Natural hair can sometimes have low porosity which makes it difficult to dry natural hair fast.
This is a type of hair texture where the hair cuticle is closed and natural oils, water, and other products, sit on the hair rather than permeate inside the strands.
Related: How To Air Dry Your Hair
The thing about high porosity hair is that they do not gain moisture quickly and they do not lose it faster too.
So drying hair can be a bit of a challenge as natural hair, or type 4 hair, can stay wet for a long time.
So you need to know how to dry natural hair fast so that your curls do not remain damp for hours together.
A very likely scenario, if you simply let them air dry on their own.
It was very difficult for me to get a proper hair drying routine in place for my natural hair. I have very low porosity type 4b hair which takes forever to dry.
I was always hesitant to use any sort of heat as my curls were also prone to frizz. But air-drying meant I had to wait forever to get my twists to dry.
And this wasn’t possible with a busy schedule. So I found these hacks that helped my natural hair dry faster. You can try them out too!
How To Dry Natural Hair Fast
Try Plopping Hair With An Old T-Shirt
Plopping your hair is one of the best ways to get your natural hair to dry faster. This trick is popular as the Curly Girl Method and all beauty gurus and Influencers seem to swear by it.
Here, you use an old, 100 percent cotton t-shirt instead of a towel to dry your hair. A cotton t-shirt is more absorbent than any microfiber towel.
The surface of an old t-shirt is also smoother and hence, the fibers won’t tug and pull at your hair strands. Meaning? No more tangles!
To plop your hair, the first thing you do is apply a leave-in conditioner, cream, or oil on your wet curls.
Next, keep your t-shirt on a flat surface in front of you, like a table or a bed. Make sure the neck and sleeves of the t-shirt are facing towards you.
Lower your hair over the t-shirt gently so it’s spread out fan-like over the surface.
Fold the end of the t-shirt over the neck, and roll it from the sides around your curls. Use the sleeves to tie a knot around this roll and secure it in place.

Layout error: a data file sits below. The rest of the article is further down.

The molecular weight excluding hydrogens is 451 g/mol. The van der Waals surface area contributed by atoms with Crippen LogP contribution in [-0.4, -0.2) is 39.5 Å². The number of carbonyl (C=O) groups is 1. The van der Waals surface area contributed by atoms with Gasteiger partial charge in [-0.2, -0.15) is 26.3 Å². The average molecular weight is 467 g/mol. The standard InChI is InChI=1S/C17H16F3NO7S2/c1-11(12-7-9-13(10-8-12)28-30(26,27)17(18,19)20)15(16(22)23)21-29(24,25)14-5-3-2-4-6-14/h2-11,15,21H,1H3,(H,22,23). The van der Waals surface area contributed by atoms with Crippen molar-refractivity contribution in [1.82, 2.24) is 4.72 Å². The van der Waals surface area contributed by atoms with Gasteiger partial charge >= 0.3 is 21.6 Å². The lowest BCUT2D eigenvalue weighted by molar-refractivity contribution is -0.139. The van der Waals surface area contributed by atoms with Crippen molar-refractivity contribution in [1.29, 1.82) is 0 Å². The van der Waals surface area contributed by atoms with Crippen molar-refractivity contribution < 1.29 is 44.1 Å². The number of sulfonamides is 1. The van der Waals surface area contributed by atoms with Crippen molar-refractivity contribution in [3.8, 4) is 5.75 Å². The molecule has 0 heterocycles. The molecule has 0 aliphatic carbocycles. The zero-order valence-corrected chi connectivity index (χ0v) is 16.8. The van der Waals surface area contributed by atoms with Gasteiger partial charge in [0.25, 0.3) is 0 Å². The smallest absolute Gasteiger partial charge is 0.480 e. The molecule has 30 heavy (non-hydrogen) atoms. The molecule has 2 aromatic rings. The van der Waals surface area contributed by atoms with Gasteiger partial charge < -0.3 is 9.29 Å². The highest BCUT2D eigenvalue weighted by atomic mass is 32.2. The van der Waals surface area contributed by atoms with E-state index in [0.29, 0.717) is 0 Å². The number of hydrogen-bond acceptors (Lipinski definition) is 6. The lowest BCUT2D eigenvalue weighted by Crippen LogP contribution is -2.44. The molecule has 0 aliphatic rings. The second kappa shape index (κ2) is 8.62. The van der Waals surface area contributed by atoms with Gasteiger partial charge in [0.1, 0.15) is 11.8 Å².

You can leave this t-shirt on as you get ready for your day. This method isn’t just a quicker way to dry natural hair, but it also helps add curl definition.
Related: Learn more about how to plop hair in detail!
Blot With Paper Towels
A lot of natural hair folks do not like using either towels or hair dryers for their hair for the fear of damage.
And for a long time I avoided hair dryers and microfiber towels as well. There’s nothing wrong with using them, it’s just that my hair was very damaged.
I had split ends on my hair and a weak cuticle as well. So the friction on my hair from rubbing the towel was making things worse.
But due to my low porosity texture, my curls would be dripping wet for hours. This is when I read about the paper towel hack.
You can use paper towels to blot away excess water from your curls before getting them to air dry. Doing so reduces the drying time considerably!
Be careful not to scrunch or rub your hair with paper napkins. Just blot them gently like you would blot away sweat or oil from your nose.
They soak up water quickly and effectively and prevent your hair from getting frizzy too.
Use A Hooded Hair Dryer
Okay, so I know using a hair dryer feels like cheating. But this one is different. A hooded hair dryer doesn’t heat up curls the way a regular blow dryer does.
It distributes heat evenly and you’ll see your curls dry till the root in at least 10-15 minutes.
A rolling hooded dryer (the type hair salons use) is generally more expensive. So you can try out a fabric one as shown below.
If you use a natural oil or cream beforehand, your hair will get a deep conditioning treatment as well when you’re using a hooded hairdryer.
Gently Squeeze Hair Focusing on The Roots
It doesn’t matter if you’re using a microfiber towel or even a t-shirt, to dry natural hair faster you need to use the correct method.
If you rub the towel over the strands in a back and forth motion, this won’t dry your curls any faster. However, it will add to the friction on your hair and leave it damaged.
The best way to dry your hair is to follow the direction of your hair cuticle. Here’s what you can do:
- Divide your wet hair into sections
- Take a dry towel or t-shirt and wrap it around each section of hair turn by turn
- Squeeze gently starting at the top and making your way to the roots
- Focus on the roots more as they tend to take a longer time drying
Sit In The Sun or Turn On Car Heat
It might sound a bit weird, but this tip works like a charm with my hair.
If you’re short on time and always air dry your curls, try blasting the heat in your car when you’re on your way to work or school.
The heat isn’t as direct as with a blow dryer or even a hooded dryer, so you don’t have to worry about any damage. But it’s enough to help speed up the drying process.